Important Australian + International Fine Art
10 April 2019


(1902 – 1959)

watercolour on card

36.5 x 26.5 cm

signed lower right: ALBERT NAMATJIRA
bears inscription on old backing board verso: 35 / Ghost Gums, Macdonald [sic] Range / 23

$20,000 – 30,000
Sold for $41,480 (inc. BP) in Auction 57 - 10 April 2019, Sydney

Mary Corkery Artists’ Agent, Brisbane (receipt attached verso)
Private collection, Melbourne, acquired from the above in 1947
Thence by descent
Private collection, Toronto


Albert Namatjira: Watercolours of Central Australia, Commercial Bank Chambers, Brisbane, 4 – 8 November 1947, cat. 23

Catalogue text

'He was definitely the beginning of a recognition of Aboriginal people by white Australia'.1

Albert Namatjira was already an accomplished craftsman producing pokerwork decorated woomeras, boomerangs and wooden plaques when Victorian artists Rex Battarbee and John Gardner held an exhibition of watercolour paintings at the Hermannsburg Mission in 1934. Namatjira’s immediate interest in the medium and his skilful implementing of the techniques and materials of western landscape painting set off an artistic career that spanned a quarter of a century and elevated Namatjira to a household name across Australia.

Namatjira’s painting of the central Australian landscape was both innovative and personal. However, contained within the cover of the western artform, the artist also made claim to his country, plural meanings can be seen to have existed within his paintings. A landscape sight can also be read as memory of an ancestral site and through the reiteration of subject, a claim of ownership could be made. Gum trees and mountains feature prominently in Namatjira’s work and Ghost Gums, Macdonnell Range, c.1947 is a prominent example of both a familiar subject to the viewer and a statement of belonging by the artist.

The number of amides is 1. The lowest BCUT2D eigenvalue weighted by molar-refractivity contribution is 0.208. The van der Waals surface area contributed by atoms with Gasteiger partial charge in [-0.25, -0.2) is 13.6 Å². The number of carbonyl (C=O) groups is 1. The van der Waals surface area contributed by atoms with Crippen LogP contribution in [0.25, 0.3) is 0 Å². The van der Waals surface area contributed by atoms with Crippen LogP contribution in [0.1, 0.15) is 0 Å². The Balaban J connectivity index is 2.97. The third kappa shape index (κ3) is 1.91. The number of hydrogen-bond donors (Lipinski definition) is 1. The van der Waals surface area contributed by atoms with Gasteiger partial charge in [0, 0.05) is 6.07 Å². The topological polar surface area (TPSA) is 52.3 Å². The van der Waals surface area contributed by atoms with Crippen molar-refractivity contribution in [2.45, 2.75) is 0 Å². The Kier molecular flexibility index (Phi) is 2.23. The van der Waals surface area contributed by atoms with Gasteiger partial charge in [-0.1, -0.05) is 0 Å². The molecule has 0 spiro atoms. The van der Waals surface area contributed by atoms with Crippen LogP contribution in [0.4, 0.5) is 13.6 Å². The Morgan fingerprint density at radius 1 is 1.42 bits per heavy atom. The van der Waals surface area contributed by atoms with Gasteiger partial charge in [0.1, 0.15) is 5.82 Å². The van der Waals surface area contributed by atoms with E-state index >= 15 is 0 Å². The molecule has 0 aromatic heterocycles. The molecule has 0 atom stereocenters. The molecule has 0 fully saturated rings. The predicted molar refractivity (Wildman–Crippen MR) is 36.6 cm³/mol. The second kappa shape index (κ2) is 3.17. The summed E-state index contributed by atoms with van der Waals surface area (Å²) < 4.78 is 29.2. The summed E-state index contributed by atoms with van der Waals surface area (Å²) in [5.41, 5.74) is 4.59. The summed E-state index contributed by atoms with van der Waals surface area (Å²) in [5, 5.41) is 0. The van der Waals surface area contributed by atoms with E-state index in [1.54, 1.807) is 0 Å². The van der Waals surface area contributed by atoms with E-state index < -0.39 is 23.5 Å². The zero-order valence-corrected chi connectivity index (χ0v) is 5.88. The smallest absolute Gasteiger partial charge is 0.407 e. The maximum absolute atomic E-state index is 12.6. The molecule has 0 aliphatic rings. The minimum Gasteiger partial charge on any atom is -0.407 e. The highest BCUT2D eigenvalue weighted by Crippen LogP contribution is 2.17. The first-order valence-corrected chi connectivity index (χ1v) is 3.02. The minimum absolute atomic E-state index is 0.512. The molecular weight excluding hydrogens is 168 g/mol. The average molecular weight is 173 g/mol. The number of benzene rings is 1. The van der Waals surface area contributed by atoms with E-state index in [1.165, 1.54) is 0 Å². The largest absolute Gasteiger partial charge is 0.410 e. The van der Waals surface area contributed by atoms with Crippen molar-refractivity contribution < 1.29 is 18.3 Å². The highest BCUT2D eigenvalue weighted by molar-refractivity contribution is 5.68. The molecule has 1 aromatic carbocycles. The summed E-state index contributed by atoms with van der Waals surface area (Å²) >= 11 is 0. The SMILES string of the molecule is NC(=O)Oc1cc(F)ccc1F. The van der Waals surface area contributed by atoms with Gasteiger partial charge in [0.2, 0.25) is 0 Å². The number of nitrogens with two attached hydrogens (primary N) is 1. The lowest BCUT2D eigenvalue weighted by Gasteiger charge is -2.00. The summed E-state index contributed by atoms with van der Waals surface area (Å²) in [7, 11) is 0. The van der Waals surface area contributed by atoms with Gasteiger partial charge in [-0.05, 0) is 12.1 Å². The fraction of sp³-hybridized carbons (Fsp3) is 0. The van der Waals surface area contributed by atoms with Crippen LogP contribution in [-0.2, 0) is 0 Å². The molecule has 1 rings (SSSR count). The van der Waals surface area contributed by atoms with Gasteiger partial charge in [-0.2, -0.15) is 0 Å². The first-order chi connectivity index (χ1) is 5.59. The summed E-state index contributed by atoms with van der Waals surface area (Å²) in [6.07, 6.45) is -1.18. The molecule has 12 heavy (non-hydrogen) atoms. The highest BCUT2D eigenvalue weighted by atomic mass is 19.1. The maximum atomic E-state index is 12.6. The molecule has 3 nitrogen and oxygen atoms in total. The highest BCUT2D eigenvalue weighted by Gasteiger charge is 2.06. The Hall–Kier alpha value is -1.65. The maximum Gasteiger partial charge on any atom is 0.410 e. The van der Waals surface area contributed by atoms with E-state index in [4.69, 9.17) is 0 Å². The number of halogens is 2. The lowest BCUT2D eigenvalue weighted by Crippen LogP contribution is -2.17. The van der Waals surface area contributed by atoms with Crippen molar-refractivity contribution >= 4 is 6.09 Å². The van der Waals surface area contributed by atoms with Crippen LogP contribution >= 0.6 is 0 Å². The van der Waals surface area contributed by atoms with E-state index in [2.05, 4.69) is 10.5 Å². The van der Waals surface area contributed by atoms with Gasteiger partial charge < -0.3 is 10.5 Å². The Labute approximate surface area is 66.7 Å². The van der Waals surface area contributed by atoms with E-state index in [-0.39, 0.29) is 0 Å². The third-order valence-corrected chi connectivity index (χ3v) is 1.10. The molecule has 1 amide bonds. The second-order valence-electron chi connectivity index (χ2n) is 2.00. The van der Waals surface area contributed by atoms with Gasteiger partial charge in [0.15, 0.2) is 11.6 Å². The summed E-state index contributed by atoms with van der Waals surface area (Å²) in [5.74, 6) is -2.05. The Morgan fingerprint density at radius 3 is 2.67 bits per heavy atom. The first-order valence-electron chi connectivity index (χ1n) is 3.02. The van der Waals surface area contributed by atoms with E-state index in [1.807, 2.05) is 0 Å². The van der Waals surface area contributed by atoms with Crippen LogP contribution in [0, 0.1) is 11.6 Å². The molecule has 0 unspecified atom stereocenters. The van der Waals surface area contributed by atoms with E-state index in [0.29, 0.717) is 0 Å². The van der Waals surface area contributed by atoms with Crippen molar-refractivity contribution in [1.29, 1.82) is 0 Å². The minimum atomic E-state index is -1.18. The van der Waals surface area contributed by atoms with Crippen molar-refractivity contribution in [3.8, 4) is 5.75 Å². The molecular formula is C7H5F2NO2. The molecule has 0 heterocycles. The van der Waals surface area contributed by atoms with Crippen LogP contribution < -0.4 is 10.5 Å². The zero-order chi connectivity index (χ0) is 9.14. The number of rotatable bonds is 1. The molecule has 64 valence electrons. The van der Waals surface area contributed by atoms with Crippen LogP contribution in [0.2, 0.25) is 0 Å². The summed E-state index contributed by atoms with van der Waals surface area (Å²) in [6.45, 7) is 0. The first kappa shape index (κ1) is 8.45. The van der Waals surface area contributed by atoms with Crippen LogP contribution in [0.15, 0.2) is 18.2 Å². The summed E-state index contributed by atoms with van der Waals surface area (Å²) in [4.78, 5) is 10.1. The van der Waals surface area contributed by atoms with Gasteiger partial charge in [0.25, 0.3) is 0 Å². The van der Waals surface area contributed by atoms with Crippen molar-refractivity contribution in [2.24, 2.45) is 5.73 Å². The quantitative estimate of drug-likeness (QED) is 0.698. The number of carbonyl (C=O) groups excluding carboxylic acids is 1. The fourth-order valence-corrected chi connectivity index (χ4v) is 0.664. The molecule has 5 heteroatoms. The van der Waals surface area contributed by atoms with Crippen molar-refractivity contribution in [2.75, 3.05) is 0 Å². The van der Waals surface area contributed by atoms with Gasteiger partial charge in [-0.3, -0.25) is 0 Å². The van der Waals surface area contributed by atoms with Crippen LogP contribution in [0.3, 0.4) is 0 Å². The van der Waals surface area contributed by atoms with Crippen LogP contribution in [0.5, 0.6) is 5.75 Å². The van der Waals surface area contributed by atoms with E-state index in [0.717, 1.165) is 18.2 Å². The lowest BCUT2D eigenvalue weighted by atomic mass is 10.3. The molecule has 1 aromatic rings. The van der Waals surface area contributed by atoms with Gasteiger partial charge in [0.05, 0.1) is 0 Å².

As with many of Namatjira’s paintings, the towering ghost gum dominating the foreground is clearly the subject of this work. The white gum of two or three trunks to the left of the picture, provides the key to the pictorial organization, playing a pivotal role as both a device for opening and framing the picture plane. The distant mountain range contained within the trunk and branches of the tree is viewed past the sloping hill in the middle ground, each chronicled in harmonious red and purple tones and separated by small valleys populated with olive foliaged trees with black trunks. The distant view is a stark contrast to the whiteness and solid strength of the Ghost Gum which is both the paintings focus and the pointer to a far off landscape. An incredibly hardy species, the Ghost Gum (Eucalyptus papuana), known as ilwempe to the Western Arrernte, grows in extraordinary inhospitable conditions. It features in Aboriginal creation stories where individual trees can be considered to represent ancestral beings.2

The art of Albert Namatjira can be seen to have inspired his own and subsequent generations of Aboriginal people and artists across Australia. Brenda Croft argues that the Artist’s gift to indigenous and non-indigenous people is ‘more than the sum parts of watercolour paints on paper. It is an essence that resides in the strength of Namatjira’s work – his courage, his sorrow, his spirituality… where the enduring influence of this one man upon the entire indigenous arts and culture industry continues to be felt’.3

1. Charles Perkins, quoted on the 7.30 Report: McLaughlin, M., 'A Report on the Life of Albert Namatjira', 7.30 Report, Australian Broadcasting Corporation (ABC), broadcast 3 July 2002
2. French, A., Seeing the Centre: The Art of Albert Namatjira, 1902-1959, National Gallery of Australia, Canberra, 2002, p. 121
3. Croft, B., ‘Albert’s Gift’ in French, A., Seeing the Centre: The Art of Albert Namatjira, 1902-1959, National Gallery of Australia, Canberra, 2002, p. 148